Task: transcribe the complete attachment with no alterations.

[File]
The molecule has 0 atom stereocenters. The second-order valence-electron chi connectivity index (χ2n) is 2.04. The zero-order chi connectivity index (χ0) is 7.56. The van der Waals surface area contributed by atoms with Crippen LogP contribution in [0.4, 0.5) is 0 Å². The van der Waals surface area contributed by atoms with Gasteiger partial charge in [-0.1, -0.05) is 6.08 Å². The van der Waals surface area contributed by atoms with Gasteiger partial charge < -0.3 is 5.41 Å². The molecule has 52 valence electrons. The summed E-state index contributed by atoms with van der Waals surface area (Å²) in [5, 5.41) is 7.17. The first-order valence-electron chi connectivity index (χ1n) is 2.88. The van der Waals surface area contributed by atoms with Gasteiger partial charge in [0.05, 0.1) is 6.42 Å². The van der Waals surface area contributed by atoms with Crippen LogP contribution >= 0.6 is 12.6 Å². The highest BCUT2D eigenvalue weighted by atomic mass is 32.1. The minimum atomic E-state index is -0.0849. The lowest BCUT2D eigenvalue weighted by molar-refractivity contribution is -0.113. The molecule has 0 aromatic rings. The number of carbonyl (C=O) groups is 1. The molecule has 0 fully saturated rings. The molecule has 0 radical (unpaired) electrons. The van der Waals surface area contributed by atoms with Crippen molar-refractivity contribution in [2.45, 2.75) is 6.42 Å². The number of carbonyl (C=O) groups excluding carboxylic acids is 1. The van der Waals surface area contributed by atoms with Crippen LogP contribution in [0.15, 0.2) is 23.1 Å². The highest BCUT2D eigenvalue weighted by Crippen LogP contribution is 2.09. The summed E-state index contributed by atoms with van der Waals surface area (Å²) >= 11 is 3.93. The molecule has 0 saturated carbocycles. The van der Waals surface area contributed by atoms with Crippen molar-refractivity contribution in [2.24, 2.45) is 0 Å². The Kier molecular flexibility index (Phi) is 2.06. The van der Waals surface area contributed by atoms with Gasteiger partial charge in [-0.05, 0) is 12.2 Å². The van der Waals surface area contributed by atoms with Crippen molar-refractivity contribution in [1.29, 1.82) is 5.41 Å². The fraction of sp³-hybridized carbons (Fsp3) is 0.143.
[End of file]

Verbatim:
The molecule has 0 atom stereocenters. The second-order valence-electron chi connectivity index (χ2n) is 2.04. The zero-order chi connectivity index (χ0) is 7.56. The van der Waals surface area contributed by atoms with Crippen LogP contribution in [0.4, 0.5) is 0 Å². The van der Waals surface area contributed by atoms with Gasteiger partial charge in [-0.1, -0.05) is 6.08 Å². The van der Waals surface area contributed by atoms with Gasteiger partial charge < -0.3 is 5.41 Å². The molecule has 52 valence electrons. The summed E-state index contributed by atoms with van der Waals surface area (Å²) in [5, 5.41) is 7.17. The first-order valence-electron chi connectivity index (χ1n) is 2.88. The van der Waals surface area contributed by atoms with Gasteiger partial charge in [0.05, 0.1) is 6.42 Å². The van der Waals surface area contributed by atoms with Crippen LogP contribution >= 0.6 is 12.6 Å². The highest BCUT2D eigenvalue weighted by atomic mass is 32.1. The minimum atomic E-state index is -0.0849. The lowest BCUT2D eigenvalue weighted by molar-refractivity contribution is -0.113. The molecule has 0 aromatic rings. The number of carbonyl (C=O) groups is 1. The molecule has 0 fully saturated rings. The molecule has 0 radical (unpaired) electrons. The van der Waals surface area contributed by atoms with Crippen molar-refractivity contribution in [2.45, 2.75) is 6.42 Å². The number of carbonyl (C=O) groups excluding carboxylic acids is 1. The van der Waals surface area contributed by atoms with Crippen LogP contribution in [0.15, 0.2) is 23.1 Å². The highest BCUT2D eigenvalue weighted by Crippen LogP contribution is 2.09. The summed E-state index contributed by atoms with van der Waals surface area (Å²) >= 11 is 3.93. The molecule has 0 saturated carbocycles. The van der Waals surface area contributed by atoms with Crippen molar-refractivity contribution in [2.24, 2.45) is 0 Å². The Kier molecular flexibility index (Phi) is 2.06. The van der Waals surface area contributed by atoms with Gasteiger partial charge in [-0.05, 0) is 12.2 Å². The van der Waals surface area contributed by atoms with Crippen molar-refractivity contribution in [1.29, 1.82) is 5.41 Å². The fraction of sp³-hybridized carbons (Fsp3) is 0.143.